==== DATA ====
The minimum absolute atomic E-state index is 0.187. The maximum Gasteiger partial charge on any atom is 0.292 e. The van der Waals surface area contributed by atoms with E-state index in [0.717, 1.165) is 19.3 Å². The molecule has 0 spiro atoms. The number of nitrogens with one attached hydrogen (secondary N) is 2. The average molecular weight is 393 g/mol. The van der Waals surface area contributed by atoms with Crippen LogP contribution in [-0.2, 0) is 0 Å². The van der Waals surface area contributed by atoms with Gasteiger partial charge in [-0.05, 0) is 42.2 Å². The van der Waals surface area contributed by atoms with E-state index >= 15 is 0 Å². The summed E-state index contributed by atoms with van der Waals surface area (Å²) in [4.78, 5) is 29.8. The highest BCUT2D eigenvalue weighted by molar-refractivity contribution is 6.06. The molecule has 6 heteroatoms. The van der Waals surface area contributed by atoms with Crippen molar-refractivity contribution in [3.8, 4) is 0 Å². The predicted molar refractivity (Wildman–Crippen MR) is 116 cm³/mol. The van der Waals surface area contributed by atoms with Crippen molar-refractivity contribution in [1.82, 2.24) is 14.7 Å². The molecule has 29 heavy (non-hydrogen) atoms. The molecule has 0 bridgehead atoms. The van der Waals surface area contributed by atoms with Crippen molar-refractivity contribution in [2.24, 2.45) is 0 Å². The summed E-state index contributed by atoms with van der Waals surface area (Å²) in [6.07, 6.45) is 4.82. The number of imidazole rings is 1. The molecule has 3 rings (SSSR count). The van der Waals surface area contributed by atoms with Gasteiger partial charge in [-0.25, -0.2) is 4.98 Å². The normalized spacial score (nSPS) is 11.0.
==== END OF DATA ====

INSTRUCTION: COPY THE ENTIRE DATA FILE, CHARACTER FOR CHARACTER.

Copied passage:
The minimum absolute atomic E-state index is 0.187. The maximum Gasteiger partial charge on any atom is 0.292 e. The van der Waals surface area contributed by atoms with E-state index in [0.717, 1.165) is 19.3 Å². The molecule has 0 spiro atoms. The number of nitrogens with one attached hydrogen (secondary N) is 2. The average molecular weight is 393 g/mol. The van der Waals surface area contributed by atoms with Crippen LogP contribution in [-0.2, 0) is 0 Å². The van der Waals surface area contributed by atoms with Gasteiger partial charge in [-0.05, 0) is 42.2 Å². The van der Waals surface area contributed by atoms with E-state index >= 15 is 0 Å². The summed E-state index contributed by atoms with van der Waals surface area (Å²) in [4.78, 5) is 29.8. The highest BCUT2D eigenvalue weighted by molar-refractivity contribution is 6.06. The molecule has 6 heteroatoms. The van der Waals surface area contributed by atoms with Crippen molar-refractivity contribution in [3.8, 4) is 0 Å². The predicted molar refractivity (Wildman–Crippen MR) is 116 cm³/mol. The van der Waals surface area contributed by atoms with Crippen molar-refractivity contribution in [1.82, 2.24) is 14.7 Å². The molecule has 29 heavy (non-hydrogen) atoms. The molecule has 0 bridgehead atoms. The van der Waals surface area contributed by atoms with Crippen molar-refractivity contribution in [2.24, 2.45) is 0 Å². The summed E-state index contributed by atoms with van der Waals surface area (Å²) in [6.07, 6.45) is 4.82. The number of imidazole rings is 1. The molecule has 3 rings (SSSR count). The van der Waals surface area contributed by atoms with Gasteiger partial charge in [-0.25, -0.2) is 4.98 Å². The normalized spacial score (nSPS) is 11.0.